Book Sales Efforts Way Beyond Posters
It’s spring. You still have books to sell. Something has to happen.
This is when Lisa Sherman kicks off her annual telethon.
“We run a non-buyers list report in eBusiness, which tells us who hasn’t ordered and provides contact information for their guardian,” the 16-year adviser from Edwardsburg, Michigan, said. “Then, each of my staff members takes a section of the list and makes personal phone calls to each individual.”
The cold calling adds another practical skill to the class. She posts a script on the whiteboard reminding students how to introduce themselves, talk about the yearbook and give ordering instructions.
“Week one, we call all non-buyers with the last names starting with A–L. In week two, we contact the remaining non-buyers with last names M–Z. Week three is for going back through all the lists and emailing parents who have still not purchased, even after the phone contacts.”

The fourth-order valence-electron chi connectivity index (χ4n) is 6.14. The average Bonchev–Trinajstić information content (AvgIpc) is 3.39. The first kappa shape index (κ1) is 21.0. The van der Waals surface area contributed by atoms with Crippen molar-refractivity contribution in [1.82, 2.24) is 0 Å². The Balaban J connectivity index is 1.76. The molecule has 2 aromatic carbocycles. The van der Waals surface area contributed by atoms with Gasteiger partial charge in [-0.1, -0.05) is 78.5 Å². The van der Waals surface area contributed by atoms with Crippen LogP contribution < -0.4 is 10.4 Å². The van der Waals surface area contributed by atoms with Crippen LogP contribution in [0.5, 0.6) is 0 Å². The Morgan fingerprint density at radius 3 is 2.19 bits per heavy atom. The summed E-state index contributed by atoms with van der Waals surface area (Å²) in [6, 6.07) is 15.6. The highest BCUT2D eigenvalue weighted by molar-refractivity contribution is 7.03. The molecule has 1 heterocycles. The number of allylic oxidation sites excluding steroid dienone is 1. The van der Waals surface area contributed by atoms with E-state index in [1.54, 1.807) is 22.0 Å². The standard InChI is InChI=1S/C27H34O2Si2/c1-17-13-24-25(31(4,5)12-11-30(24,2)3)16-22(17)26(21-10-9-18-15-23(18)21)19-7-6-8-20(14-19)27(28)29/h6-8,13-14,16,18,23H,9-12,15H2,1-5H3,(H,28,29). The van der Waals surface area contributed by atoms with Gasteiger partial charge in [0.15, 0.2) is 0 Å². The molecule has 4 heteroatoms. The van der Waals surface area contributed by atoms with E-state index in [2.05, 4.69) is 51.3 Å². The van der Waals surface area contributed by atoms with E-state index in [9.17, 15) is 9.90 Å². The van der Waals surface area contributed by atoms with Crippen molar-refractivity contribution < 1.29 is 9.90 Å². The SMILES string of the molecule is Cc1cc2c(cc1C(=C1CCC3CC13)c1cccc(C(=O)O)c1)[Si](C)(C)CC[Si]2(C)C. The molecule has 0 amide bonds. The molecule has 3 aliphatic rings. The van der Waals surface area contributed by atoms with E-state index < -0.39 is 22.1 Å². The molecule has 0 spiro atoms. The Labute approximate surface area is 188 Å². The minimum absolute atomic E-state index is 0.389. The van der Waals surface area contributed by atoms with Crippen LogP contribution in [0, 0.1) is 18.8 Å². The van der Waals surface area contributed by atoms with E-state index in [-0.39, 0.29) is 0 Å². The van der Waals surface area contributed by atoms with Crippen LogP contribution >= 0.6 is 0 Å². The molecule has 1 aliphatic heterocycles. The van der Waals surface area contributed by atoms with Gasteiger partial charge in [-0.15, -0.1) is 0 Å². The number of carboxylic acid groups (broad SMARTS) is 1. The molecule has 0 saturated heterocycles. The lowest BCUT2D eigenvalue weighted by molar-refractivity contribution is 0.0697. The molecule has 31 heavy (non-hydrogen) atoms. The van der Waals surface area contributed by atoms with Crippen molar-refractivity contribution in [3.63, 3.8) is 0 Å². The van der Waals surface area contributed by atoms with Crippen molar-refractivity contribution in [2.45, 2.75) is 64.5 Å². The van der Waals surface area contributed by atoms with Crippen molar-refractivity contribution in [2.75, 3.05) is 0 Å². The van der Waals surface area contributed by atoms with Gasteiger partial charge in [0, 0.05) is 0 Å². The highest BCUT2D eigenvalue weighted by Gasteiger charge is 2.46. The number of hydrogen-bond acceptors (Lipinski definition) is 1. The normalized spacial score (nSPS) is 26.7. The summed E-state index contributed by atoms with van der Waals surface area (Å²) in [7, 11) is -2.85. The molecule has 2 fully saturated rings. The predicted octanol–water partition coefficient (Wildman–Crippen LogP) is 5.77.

The last week of the month, staffers send out a final reminder to the students’ email accounts. At that point, the guardians had heard directly from the staff twice and the student heard once. In one month.
An extra bonus: the staffers gained skills and confidence in business communications.
Each staffer has a goal of selling 10 more books by the end of the month. And that adds up. Sherman has seen a dramatic increase in sales through the telethon. Maybe this is the last-minute sales push you need.
Yearbook staffers can use this checklist as a quick and easy way to be sure captions are complete and have variety on each spread.
All across the country, there are teachers in their first and second — and third — years as advisers who get to the end of the day and think, how in the world? It gets easier, but until then, here’s some advice.
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